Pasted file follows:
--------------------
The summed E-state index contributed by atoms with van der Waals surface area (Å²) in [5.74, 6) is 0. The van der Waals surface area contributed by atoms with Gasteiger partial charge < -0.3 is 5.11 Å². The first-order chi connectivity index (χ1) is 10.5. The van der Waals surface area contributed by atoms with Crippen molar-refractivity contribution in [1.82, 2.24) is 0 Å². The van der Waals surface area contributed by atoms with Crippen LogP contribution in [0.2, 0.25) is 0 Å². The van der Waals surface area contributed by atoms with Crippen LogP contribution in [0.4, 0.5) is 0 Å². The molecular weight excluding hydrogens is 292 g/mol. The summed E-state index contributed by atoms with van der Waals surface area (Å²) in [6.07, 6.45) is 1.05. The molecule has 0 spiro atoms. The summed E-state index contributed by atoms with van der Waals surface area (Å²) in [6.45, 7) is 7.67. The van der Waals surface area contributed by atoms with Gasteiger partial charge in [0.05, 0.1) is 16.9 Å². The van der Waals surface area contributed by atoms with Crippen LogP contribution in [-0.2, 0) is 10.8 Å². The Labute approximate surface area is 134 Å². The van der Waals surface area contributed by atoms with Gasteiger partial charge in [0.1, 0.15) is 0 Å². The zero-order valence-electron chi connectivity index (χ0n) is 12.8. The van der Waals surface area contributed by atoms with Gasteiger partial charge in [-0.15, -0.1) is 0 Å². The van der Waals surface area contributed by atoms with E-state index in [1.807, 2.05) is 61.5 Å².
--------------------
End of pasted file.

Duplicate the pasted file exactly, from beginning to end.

The summed E-state index contributed by atoms with van der Waals surface area (Å²) in [5.74, 6) is 0. The van der Waals surface area contributed by atoms with Gasteiger partial charge < -0.3 is 5.11 Å². The first-order chi connectivity index (χ1) is 10.5. The van der Waals surface area contributed by atoms with Crippen molar-refractivity contribution in [1.82, 2.24) is 0 Å². The van der Waals surface area contributed by atoms with Crippen LogP contribution in [0.2, 0.25) is 0 Å². The van der Waals surface area contributed by atoms with Crippen LogP contribution in [0.4, 0.5) is 0 Å². The molecular weight excluding hydrogens is 292 g/mol. The summed E-state index contributed by atoms with van der Waals surface area (Å²) in [6.07, 6.45) is 1.05. The molecule has 0 spiro atoms. The summed E-state index contributed by atoms with van der Waals surface area (Å²) in [6.45, 7) is 7.67. The van der Waals surface area contributed by atoms with Gasteiger partial charge in [0.05, 0.1) is 16.9 Å². The van der Waals surface area contributed by atoms with Crippen LogP contribution in [-0.2, 0) is 10.8 Å². The Labute approximate surface area is 134 Å². The van der Waals surface area contributed by atoms with Gasteiger partial charge in [0.1, 0.15) is 0 Å². The zero-order valence-electron chi connectivity index (χ0n) is 12.8. The van der Waals surface area contributed by atoms with Gasteiger partial charge in [-0.15, -0.1) is 0 Å². The van der Waals surface area contributed by atoms with E-state index in [1.807, 2.05) is 61.5 Å².